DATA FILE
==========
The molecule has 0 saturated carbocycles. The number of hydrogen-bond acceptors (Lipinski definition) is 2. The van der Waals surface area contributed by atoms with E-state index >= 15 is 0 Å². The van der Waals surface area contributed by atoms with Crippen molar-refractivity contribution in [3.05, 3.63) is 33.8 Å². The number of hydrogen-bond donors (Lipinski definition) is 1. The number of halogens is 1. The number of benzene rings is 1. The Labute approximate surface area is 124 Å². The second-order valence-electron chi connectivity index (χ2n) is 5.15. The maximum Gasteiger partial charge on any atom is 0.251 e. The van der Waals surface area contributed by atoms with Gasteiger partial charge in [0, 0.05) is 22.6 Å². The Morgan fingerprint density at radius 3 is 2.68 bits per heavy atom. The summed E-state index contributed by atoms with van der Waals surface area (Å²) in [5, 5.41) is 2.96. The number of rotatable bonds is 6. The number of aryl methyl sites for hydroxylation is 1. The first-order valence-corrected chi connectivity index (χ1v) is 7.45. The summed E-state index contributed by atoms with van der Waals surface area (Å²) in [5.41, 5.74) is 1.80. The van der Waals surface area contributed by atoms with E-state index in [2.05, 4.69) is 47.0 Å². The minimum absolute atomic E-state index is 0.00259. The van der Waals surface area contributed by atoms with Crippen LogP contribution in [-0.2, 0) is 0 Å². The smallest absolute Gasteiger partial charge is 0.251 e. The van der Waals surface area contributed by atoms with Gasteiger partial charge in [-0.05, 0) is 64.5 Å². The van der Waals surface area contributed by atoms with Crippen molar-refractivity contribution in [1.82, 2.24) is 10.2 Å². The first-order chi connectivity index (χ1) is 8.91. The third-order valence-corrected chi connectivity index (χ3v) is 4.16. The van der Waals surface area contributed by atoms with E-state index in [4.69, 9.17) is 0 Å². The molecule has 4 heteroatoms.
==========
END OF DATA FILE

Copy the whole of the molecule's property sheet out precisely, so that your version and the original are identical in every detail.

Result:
The molecule has 0 saturated carbocycles. The number of hydrogen-bond acceptors (Lipinski definition) is 2. The van der Waals surface area contributed by atoms with E-state index >= 15 is 0 Å². The van der Waals surface area contributed by atoms with Crippen molar-refractivity contribution in [3.05, 3.63) is 33.8 Å². The number of hydrogen-bond donors (Lipinski definition) is 1. The number of halogens is 1. The number of benzene rings is 1. The Labute approximate surface area is 124 Å². The second-order valence-electron chi connectivity index (χ2n) is 5.15. The maximum Gasteiger partial charge on any atom is 0.251 e. The van der Waals surface area contributed by atoms with Gasteiger partial charge in [0, 0.05) is 22.6 Å². The Morgan fingerprint density at radius 3 is 2.68 bits per heavy atom. The summed E-state index contributed by atoms with van der Waals surface area (Å²) in [5, 5.41) is 2.96. The number of rotatable bonds is 6. The number of aryl methyl sites for hydroxylation is 1. The first-order valence-corrected chi connectivity index (χ1v) is 7.45. The summed E-state index contributed by atoms with van der Waals surface area (Å²) in [5.41, 5.74) is 1.80. The van der Waals surface area contributed by atoms with E-state index in [2.05, 4.69) is 47.0 Å². The minimum absolute atomic E-state index is 0.00259. The van der Waals surface area contributed by atoms with Crippen LogP contribution in [-0.2, 0) is 0 Å². The smallest absolute Gasteiger partial charge is 0.251 e. The van der Waals surface area contributed by atoms with Gasteiger partial charge in [-0.05, 0) is 64.5 Å². The van der Waals surface area contributed by atoms with Crippen molar-refractivity contribution in [1.82, 2.24) is 10.2 Å². The first-order chi connectivity index (χ1) is 8.91. The third-order valence-corrected chi connectivity index (χ3v) is 4.16. The van der Waals surface area contributed by atoms with E-state index in [4.69, 9.17) is 0 Å². The molecule has 4 heteroatoms.